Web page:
The Maharlika Pilipinas Basketball League Datu Cup reached a glorious finale with the San Juan Knights coming full circle and winning a championship on the road.
MPBL: learning from history
THE GAME OF MY LIFE - Bill Velasco (The Philippine Star) - April 29, 2019 - 12:00am

The Maharlika Pilipinas Basketball League Datu Cup reached a glorious finale with the San Juan Knights coming full circle and winning a championship on the road. It was also a fitting acknowledgment of the understated, underrated talent of its likable head coach, Randy Alcantara, who played on the original franchise 21 years ago. San Juan has a history of raw passion and skill, and was always a team for the masses. Now, it is also a champion.

The MPBL has done a lot of smart things in its inaugural season. It has also built a strong core following in its teams’ home towns. It has done a lot of things right. Now, it’s leadership has to sit down and see what works and what doesn’t, and avoid the pitfalls many leagues face as they grow in size and appeal. There are many similarities to the defunct Metropolitan Basketball Association (MBA). But there are also many differences.

The main challenge going forward is addressing the multiplier effect of its size. More teams mean more games, more travel, more expenses. In the Datu Cup, each team played roughly twice a month. Players were getting paid monthly. Fans want to see their favorite team play more often; players want to play more. Owners feel they’re getting their money’s worth. Everybody’s happy. But how do you keep a balance with over two dozen teams?

The league can divide the teams into north and south, and have them play each other exclusively in an initial phase. The previous format limited home games for southern teams to keep travel costs down. But perhaps keeping them in separate locales longer would justify the move, though it would limit the opportunities of select players to play in other tournaments like the PBA D-League simultaneously, as they were allowed to do. Still, for the league, it may increase everyone’s exposure, and bring them closer to their home crowds.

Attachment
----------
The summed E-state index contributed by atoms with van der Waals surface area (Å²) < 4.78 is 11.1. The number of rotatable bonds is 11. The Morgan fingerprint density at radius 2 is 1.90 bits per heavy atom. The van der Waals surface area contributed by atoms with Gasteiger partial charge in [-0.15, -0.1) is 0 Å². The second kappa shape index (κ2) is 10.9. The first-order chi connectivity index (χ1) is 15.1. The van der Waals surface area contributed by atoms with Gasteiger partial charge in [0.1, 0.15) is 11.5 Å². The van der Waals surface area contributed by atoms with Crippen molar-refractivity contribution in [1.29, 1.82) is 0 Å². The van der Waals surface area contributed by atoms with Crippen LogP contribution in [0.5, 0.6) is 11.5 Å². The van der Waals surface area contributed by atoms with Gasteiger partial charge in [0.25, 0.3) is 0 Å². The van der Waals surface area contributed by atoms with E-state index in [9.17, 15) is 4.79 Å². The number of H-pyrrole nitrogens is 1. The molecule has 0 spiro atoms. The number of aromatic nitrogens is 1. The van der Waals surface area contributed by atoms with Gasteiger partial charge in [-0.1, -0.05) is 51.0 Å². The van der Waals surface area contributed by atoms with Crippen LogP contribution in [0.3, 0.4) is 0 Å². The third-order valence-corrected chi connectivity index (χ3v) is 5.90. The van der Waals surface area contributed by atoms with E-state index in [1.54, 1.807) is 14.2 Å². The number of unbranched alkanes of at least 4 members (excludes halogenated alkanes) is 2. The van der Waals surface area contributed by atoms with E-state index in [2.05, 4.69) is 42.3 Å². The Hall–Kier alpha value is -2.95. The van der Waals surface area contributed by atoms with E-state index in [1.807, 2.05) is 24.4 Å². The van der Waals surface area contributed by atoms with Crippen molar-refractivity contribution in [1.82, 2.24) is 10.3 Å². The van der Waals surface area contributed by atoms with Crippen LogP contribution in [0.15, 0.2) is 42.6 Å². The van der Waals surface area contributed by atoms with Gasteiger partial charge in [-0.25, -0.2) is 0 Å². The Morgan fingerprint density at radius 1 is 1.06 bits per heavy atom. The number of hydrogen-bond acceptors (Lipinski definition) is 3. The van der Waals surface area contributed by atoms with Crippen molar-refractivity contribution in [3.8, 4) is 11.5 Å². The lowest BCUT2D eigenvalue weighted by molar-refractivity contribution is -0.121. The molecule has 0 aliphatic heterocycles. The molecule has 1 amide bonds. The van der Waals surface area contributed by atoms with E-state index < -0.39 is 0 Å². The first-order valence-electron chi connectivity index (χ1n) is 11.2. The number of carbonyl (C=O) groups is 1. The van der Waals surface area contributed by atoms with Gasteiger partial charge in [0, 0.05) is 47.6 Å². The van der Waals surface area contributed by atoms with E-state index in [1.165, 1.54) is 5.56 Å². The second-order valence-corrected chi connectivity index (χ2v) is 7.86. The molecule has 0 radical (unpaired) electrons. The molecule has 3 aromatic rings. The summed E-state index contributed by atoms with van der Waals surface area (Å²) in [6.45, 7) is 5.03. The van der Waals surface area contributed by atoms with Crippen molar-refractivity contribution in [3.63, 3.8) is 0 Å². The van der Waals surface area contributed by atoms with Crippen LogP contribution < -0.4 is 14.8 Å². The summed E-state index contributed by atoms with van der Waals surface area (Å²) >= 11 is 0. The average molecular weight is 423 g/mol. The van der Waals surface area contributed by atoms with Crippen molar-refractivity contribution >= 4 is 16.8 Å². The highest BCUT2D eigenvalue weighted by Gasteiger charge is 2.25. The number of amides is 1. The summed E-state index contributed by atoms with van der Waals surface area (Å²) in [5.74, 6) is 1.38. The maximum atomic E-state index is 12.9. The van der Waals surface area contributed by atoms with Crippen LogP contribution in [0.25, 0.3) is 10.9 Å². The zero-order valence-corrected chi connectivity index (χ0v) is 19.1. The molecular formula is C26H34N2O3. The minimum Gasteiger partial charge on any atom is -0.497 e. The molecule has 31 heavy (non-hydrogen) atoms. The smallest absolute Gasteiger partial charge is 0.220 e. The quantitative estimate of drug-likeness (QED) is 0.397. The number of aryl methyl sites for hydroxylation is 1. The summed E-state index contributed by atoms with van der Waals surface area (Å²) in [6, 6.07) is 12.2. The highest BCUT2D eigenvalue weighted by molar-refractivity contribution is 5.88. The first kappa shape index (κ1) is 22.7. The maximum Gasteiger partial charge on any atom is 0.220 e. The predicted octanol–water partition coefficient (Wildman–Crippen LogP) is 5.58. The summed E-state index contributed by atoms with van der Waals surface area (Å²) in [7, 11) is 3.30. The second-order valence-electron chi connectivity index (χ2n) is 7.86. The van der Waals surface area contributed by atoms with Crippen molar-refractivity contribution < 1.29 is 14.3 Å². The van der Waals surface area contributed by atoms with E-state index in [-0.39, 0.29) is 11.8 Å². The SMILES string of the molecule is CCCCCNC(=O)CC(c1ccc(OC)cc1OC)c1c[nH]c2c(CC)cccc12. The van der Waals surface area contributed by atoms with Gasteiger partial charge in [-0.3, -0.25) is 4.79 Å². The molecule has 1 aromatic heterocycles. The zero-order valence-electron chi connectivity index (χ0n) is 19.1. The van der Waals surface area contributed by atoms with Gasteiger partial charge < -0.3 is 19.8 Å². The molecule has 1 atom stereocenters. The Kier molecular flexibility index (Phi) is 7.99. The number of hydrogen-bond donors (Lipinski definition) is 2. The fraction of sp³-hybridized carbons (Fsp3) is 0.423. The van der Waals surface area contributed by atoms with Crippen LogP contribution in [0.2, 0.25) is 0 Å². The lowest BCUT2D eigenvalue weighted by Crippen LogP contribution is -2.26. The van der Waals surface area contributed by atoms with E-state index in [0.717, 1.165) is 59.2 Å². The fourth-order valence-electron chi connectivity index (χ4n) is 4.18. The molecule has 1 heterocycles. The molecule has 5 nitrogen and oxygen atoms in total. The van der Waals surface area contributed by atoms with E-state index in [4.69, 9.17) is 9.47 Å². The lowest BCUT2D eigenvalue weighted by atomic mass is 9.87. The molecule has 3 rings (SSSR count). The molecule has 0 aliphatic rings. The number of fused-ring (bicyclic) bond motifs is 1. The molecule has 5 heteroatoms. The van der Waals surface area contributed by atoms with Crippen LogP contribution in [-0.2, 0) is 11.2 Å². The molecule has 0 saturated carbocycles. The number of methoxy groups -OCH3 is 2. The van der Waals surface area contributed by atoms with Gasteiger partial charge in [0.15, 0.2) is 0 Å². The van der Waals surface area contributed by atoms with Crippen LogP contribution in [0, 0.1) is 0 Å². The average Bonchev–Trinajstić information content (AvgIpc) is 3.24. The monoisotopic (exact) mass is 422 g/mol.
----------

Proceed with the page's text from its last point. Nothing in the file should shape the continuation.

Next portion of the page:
One of the league’s biggest challenges is the prohibitive cost of its TV coverage. If each four-hour broadcast costs roughly a couple of million pesos, how do they mitigate the cost? Equipment rental, airtime, talent fees and other ancillary costs come out to a pretty penny every time. This last conference was helped by political ads, particularly for local politicians. Now, it’s time to study the long-term sustainability of the league.

For this, they could take a cautionary step back, and trim down its heavy broadcast schedule. The NBA once did it. They could have selected games and a regular highlight show, which would show the best face of the league. Other support services like web broadcasts and social media feeds would keep awareness up and costs down. They have a great product with tremendous potential. But that is only if the league’s growth is controlled. Otherwise, it may eventually collapse under its own weight.

Merchandising would be a great revenue stream that many sports leagues neglect. Everyone wants to identify with a local hero, and winning teams always pull in more income. With a little creativity, teams and the league could convert viewers to regular customers and even memorabilia collectors. If each team has a symbol or leader who embodies its virtues, that provides a product platform to build on. The upside would be tremendous.

The MPBL did not invent the wheel, and as of now, hasn’t reinvented it, either. But they have a grand chance to streamline and professionalize how it is managed. They can build something lasting. But it takes a lot of thought to do.

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